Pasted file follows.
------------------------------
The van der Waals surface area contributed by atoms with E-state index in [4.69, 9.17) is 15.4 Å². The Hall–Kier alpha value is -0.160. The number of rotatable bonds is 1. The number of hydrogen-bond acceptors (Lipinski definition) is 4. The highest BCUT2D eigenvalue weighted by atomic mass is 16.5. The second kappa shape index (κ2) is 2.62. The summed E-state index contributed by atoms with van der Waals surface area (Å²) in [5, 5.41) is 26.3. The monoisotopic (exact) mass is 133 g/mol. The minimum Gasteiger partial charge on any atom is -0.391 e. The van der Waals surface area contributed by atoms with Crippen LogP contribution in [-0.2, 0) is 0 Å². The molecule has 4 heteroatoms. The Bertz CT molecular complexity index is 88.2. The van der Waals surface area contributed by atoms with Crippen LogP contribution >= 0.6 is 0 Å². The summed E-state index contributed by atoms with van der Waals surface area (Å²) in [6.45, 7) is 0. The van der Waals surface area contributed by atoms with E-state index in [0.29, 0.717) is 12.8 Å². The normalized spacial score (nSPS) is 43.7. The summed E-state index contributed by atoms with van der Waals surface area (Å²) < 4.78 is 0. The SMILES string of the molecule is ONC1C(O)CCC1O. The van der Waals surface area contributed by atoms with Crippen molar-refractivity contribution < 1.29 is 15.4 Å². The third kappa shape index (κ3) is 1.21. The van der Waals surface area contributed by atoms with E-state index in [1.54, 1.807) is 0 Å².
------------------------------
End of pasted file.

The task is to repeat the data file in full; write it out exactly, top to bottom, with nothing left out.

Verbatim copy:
The van der Waals surface area contributed by atoms with E-state index in [4.69, 9.17) is 15.4 Å². The Hall–Kier alpha value is -0.160. The number of rotatable bonds is 1. The number of hydrogen-bond acceptors (Lipinski definition) is 4. The highest BCUT2D eigenvalue weighted by atomic mass is 16.5. The second kappa shape index (κ2) is 2.62. The summed E-state index contributed by atoms with van der Waals surface area (Å²) in [5, 5.41) is 26.3. The monoisotopic (exact) mass is 133 g/mol. The minimum Gasteiger partial charge on any atom is -0.391 e. The van der Waals surface area contributed by atoms with Crippen LogP contribution in [-0.2, 0) is 0 Å². The molecule has 4 heteroatoms. The Bertz CT molecular complexity index is 88.2. The van der Waals surface area contributed by atoms with Crippen LogP contribution >= 0.6 is 0 Å². The summed E-state index contributed by atoms with van der Waals surface area (Å²) in [6.45, 7) is 0. The van der Waals surface area contributed by atoms with E-state index in [0.29, 0.717) is 12.8 Å². The normalized spacial score (nSPS) is 43.7. The summed E-state index contributed by atoms with van der Waals surface area (Å²) < 4.78 is 0. The SMILES string of the molecule is ONC1C(O)CCC1O. The van der Waals surface area contributed by atoms with Crippen molar-refractivity contribution < 1.29 is 15.4 Å². The third kappa shape index (κ3) is 1.21. The van der Waals surface area contributed by atoms with E-state index in [1.54, 1.807) is 0 Å².